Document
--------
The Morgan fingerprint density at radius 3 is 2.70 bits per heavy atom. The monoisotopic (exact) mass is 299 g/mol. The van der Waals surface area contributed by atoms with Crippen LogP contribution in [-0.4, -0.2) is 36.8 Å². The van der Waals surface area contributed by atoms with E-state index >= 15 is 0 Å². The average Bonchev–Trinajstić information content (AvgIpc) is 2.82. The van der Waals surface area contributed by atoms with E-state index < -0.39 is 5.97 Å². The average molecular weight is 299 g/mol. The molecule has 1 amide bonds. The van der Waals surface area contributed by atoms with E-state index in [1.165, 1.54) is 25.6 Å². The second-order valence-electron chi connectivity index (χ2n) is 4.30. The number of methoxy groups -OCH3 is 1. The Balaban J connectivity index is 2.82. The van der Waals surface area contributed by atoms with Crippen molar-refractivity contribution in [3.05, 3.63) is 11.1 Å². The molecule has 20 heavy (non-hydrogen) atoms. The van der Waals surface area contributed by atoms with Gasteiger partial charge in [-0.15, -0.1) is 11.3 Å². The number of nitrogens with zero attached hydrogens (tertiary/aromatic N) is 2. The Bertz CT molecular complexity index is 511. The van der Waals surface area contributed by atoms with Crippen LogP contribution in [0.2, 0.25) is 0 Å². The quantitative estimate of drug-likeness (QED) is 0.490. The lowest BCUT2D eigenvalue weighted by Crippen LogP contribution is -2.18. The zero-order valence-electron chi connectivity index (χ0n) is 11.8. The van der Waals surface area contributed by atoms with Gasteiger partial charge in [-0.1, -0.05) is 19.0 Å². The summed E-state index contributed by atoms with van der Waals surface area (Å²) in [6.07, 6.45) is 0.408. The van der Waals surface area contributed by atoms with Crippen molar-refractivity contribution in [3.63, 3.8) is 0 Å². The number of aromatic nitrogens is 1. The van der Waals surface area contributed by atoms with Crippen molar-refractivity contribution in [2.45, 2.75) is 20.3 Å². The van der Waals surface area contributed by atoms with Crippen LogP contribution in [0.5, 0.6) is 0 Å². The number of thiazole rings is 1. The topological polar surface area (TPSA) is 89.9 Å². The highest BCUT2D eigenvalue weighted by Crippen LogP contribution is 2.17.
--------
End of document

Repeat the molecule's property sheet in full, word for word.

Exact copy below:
The Morgan fingerprint density at radius 3 is 2.70 bits per heavy atom. The monoisotopic (exact) mass is 299 g/mol. The van der Waals surface area contributed by atoms with Crippen LogP contribution in [-0.4, -0.2) is 36.8 Å². The van der Waals surface area contributed by atoms with E-state index >= 15 is 0 Å². The average Bonchev–Trinajstić information content (AvgIpc) is 2.82. The van der Waals surface area contributed by atoms with E-state index < -0.39 is 5.97 Å². The average molecular weight is 299 g/mol. The molecule has 1 amide bonds. The van der Waals surface area contributed by atoms with E-state index in [1.165, 1.54) is 25.6 Å². The second-order valence-electron chi connectivity index (χ2n) is 4.30. The number of methoxy groups -OCH3 is 1. The Balaban J connectivity index is 2.82. The van der Waals surface area contributed by atoms with Crippen molar-refractivity contribution in [3.05, 3.63) is 11.1 Å². The molecule has 20 heavy (non-hydrogen) atoms. The van der Waals surface area contributed by atoms with Gasteiger partial charge in [-0.15, -0.1) is 11.3 Å². The number of nitrogens with zero attached hydrogens (tertiary/aromatic N) is 2. The Bertz CT molecular complexity index is 511. The van der Waals surface area contributed by atoms with Crippen LogP contribution in [0.2, 0.25) is 0 Å². The quantitative estimate of drug-likeness (QED) is 0.490. The lowest BCUT2D eigenvalue weighted by Crippen LogP contribution is -2.18. The zero-order valence-electron chi connectivity index (χ0n) is 11.8. The van der Waals surface area contributed by atoms with Gasteiger partial charge in [-0.1, -0.05) is 19.0 Å². The summed E-state index contributed by atoms with van der Waals surface area (Å²) in [6.07, 6.45) is 0.408. The van der Waals surface area contributed by atoms with Crippen molar-refractivity contribution in [3.63, 3.8) is 0 Å². The number of aromatic nitrogens is 1. The van der Waals surface area contributed by atoms with Crippen molar-refractivity contribution in [2.45, 2.75) is 20.3 Å². The van der Waals surface area contributed by atoms with Crippen LogP contribution in [0.5, 0.6) is 0 Å². The number of thiazole rings is 1. The topological polar surface area (TPSA) is 89.9 Å². The highest BCUT2D eigenvalue weighted by Crippen LogP contribution is 2.17.